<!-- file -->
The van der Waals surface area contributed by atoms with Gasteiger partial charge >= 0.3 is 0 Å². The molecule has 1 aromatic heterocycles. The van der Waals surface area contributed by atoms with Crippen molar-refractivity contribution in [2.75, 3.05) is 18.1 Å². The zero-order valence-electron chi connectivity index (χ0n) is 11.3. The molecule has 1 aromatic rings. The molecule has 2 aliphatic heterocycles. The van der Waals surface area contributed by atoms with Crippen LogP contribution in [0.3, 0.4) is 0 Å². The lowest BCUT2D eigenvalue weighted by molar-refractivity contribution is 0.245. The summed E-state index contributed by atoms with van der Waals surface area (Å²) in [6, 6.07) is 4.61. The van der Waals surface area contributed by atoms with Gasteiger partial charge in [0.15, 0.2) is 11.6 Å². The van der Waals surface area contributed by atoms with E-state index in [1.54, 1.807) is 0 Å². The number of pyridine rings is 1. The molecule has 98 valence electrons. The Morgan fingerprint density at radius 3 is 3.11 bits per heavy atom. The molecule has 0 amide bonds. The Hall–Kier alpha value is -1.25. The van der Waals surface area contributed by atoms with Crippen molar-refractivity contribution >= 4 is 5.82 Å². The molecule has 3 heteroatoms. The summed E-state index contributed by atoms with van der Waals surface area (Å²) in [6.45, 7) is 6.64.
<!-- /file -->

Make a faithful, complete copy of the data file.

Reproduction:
The van der Waals surface area contributed by atoms with Gasteiger partial charge >= 0.3 is 0 Å². The molecule has 1 aromatic heterocycles. The van der Waals surface area contributed by atoms with Crippen molar-refractivity contribution in [2.75, 3.05) is 18.1 Å². The zero-order valence-electron chi connectivity index (χ0n) is 11.3. The molecule has 1 aromatic rings. The molecule has 2 aliphatic heterocycles. The van der Waals surface area contributed by atoms with Crippen LogP contribution in [0.3, 0.4) is 0 Å². The lowest BCUT2D eigenvalue weighted by molar-refractivity contribution is 0.245. The summed E-state index contributed by atoms with van der Waals surface area (Å²) in [6, 6.07) is 4.61. The van der Waals surface area contributed by atoms with Gasteiger partial charge in [0.15, 0.2) is 11.6 Å². The van der Waals surface area contributed by atoms with E-state index in [1.54, 1.807) is 0 Å². The number of pyridine rings is 1. The molecule has 98 valence electrons. The Morgan fingerprint density at radius 3 is 3.11 bits per heavy atom. The molecule has 0 amide bonds. The Hall–Kier alpha value is -1.25. The van der Waals surface area contributed by atoms with Crippen molar-refractivity contribution >= 4 is 5.82 Å². The molecule has 3 heteroatoms. The summed E-state index contributed by atoms with van der Waals surface area (Å²) in [6.45, 7) is 6.64.